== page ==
A Tick That Can Cause A Meat Allergy Is On The Move And Has Been Spotted In Minnesota
For Minnesota May is prime tick season, even though we have had a rather cold spring, don't be fooled for they are out there. According to the Minnesota Department of Health: "In Minnesota, there are about a dozen different types of ticks. Not all of them spread disease. Three types that people may come across in Minnesota are the black-legged tick (aka deer tick), the American dog tick (aka wood tick), and the lone star tick. "
One type of tick that is drawing a lot of attention since it is starting to be found in Minnesota is the Lone Star Tick. This particular tick can trigger a meat allergy in some people who happen to be bit by one of them causing what is called Alpha-gal syndrome.
According to Mayo Clinic:
Alpha-gal syndrome is a recently identified type of food allergy to red meat and other products made from mammals. In the United States, the condition is most often caused by a Lone Star tick bite. The bite transmits a sugar molecule called alpha-gal into the person's body. In some people, this triggers an immune system reaction that later produces mild to severe allergic reactions to red meat, such as beef, pork or lamb, or other mammal products.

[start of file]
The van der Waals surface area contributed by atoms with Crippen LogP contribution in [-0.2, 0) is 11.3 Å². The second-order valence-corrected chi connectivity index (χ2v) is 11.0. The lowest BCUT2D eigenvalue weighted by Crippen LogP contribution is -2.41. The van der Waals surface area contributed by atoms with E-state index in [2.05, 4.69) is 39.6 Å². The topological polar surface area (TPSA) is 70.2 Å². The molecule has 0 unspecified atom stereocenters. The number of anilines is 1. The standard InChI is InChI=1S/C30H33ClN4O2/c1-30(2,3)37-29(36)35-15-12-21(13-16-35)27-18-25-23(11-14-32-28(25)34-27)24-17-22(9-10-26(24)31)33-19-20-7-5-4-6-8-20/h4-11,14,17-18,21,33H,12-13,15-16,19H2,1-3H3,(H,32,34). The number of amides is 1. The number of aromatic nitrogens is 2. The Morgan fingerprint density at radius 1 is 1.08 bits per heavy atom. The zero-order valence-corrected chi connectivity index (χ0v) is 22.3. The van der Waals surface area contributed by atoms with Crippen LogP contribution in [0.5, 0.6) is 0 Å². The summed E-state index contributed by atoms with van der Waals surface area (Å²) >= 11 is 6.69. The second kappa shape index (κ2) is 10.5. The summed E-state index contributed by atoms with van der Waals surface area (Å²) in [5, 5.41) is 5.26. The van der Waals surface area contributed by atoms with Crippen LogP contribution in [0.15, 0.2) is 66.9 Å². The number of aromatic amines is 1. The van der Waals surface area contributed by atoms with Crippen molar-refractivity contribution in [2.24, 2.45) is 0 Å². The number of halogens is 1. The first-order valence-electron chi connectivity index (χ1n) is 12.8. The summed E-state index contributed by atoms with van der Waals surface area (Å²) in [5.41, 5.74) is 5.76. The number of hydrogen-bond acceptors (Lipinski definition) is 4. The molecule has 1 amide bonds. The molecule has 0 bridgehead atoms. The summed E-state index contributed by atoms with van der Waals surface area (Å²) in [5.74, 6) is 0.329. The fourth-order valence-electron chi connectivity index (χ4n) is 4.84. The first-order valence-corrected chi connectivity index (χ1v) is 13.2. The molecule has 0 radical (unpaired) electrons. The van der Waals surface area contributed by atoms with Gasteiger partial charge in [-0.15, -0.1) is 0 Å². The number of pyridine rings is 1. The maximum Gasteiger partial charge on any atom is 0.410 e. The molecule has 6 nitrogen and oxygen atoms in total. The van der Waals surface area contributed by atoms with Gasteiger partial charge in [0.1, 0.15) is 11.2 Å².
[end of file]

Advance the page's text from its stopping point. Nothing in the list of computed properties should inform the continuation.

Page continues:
The Lone Star Tick has generally been found primarily in the southern part of the United States but due to global warming, the tick has now been spotted in the Northeast and Midwest. This particular tick thrives in hot humid weather. Michael Raupp, a professor emeritus in entomology at the University of Maryland said to The New York Times: (Paywall) "What we’re now seeing is a wide-open door for ticks to continue expanding their range further northward; bringing more people into the fold of the arthropod-borne diseases."
So what do these ticks look like? According to The University of Rhode Island females have a distinct white spot in the center of their brown body, while males have white spots or streaks around the outer edge of their body.